California is a destination for dreamers (particularly for vitamin D–starved Canadians) but the aesthetics are changing. The casual sensibilities of the 21st century are leaving their mark. Case in point: Debbie and Marco Paolella’s Palm Desert home, which is an escape from both Canadian winters and typical desert-modern design. “Normally, Palm Springs is a mid-century modern lovefest. That’s what was so refreshing about this house,” says Alda Pereira, the Vancouver designer who transformed the hacienda-style home. Natural textures, soft corners and a range of pale hues speak to both the shifting desert light and the dramatic mountains in the foreground. A short two-and-a-half hour flight away from Debbie and Marco’s home in British Columbia, the Palm Springs area is an easy escape during the long, grey West Coast winter. Click through to tour the relaxed retreat.
This rustic vignette in the front entrance sets the tone for the house. Many of the carvings and rough-hewn tables throughout the home were found at Galerie Half in Los Angeles, one of Alda’s favorite shops.
A quartet of low-maintenance concrete tables in the living room can be easily rearranged. “There’s nothing precious about anything in the house,” says Alda. Clap and Dance, the large painting by artist America, immediately appealed to the gregarious couple. “That’s what we do!” laughs Debbie. The low-slung sectional in sand-brown linen-cotton fabric and a chunky sisal rug confirm the home’s casual attitude.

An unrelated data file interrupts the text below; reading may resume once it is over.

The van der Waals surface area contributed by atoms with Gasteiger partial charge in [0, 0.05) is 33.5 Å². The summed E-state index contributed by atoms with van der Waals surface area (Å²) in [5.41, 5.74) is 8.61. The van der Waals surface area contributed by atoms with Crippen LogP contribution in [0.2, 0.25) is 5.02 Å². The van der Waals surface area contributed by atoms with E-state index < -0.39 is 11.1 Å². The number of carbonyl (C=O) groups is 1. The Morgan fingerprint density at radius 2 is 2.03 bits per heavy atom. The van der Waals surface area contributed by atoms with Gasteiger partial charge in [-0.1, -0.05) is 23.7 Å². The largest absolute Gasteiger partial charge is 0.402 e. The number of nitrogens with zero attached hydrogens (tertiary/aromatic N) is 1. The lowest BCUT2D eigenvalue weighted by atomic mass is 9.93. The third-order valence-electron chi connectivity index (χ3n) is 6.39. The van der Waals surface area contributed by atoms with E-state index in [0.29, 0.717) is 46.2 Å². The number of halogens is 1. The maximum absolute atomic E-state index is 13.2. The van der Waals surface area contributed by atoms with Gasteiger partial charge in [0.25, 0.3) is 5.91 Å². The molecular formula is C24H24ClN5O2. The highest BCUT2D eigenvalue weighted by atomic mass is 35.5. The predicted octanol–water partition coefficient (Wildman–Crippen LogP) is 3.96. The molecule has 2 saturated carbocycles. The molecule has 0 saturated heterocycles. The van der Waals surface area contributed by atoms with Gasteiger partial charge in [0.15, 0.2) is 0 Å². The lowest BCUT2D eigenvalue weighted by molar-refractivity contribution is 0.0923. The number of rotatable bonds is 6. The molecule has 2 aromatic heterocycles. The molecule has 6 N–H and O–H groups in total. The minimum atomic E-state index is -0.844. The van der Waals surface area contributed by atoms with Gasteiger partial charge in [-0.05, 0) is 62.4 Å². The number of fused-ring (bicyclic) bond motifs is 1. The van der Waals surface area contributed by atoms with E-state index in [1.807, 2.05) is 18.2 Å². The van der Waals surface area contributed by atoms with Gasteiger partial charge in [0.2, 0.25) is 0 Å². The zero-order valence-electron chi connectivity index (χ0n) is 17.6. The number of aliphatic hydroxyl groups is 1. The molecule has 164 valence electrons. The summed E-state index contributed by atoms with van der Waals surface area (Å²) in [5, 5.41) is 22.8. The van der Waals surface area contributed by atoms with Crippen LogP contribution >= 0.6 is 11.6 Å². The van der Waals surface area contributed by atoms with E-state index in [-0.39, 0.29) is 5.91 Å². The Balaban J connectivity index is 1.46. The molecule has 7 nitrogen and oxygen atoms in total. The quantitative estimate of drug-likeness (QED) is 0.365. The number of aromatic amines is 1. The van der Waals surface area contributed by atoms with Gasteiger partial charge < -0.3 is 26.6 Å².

With the San Jacinto Mountains just outside the windows, the home’s subtle textures and pale earth tones blend with the rugged surroundings.
In pursuit of their vision of a light, bright desert getaway, Debbie and Marco opened a wall in the kitchen in order to add sliding glass doors that overlook the back terrace. “It was quite an undertaking for a house that was new,” says Debbie of the renovation. “But we made it exactly what we wanted, and we wanted it bright.”
Upholstered chairs invite friends to linger at the table during the couple’s frequent dinner parties. The slim wrought-iron chandelier adds a hit of contrasting black and doesn’t block the view to the mountains.
The powder room’s floating vanity and large mirror have an airiness that’s refreshing in the home’s warm desert setting. Unshaded minimalist sconces offer a modern take on traditional wall-mounted candle lighting.
Fittingly, the bed and side tables in the principal bedroom are from Ralph Lauren Home’s Desert Modern collection. A whirling ceiling fan suits the room’s languid mood.
A guest bedroom adjacent to the principal bedroom easily doubles as a home office. Topping the rustic wooden desk with a gold-toned task lamp adds a touch of polish.
Bohemian-inspired decor in a guest bedroom includes Moroccan floor pillows and an exotic patterned rug.
“If you’re in Hawaii you want a beachy house; if you’re in the desert, you want to feel like you’re in the desert,” says Debbie of the couple’s decision to landscape their property using native vegetation such as cacti and Palo Verde shade trees.
One of the property’s lovingly landscaped gardens of trees and cacti.
Thanks to sweeping mountain vistas and a sky full of stars at night, the outdoor dining area by the pool is a hub of activity.
The infinity pool is perfect for a cool dip on hot afternoons. Simply designed outdoor furniture, including a pair of clean-lined chaises longues, keeps all the focus on the wide-open views.
Author: Jeremy Freed
House & Home February 2018
Alda Perreira, Alda Perreira Design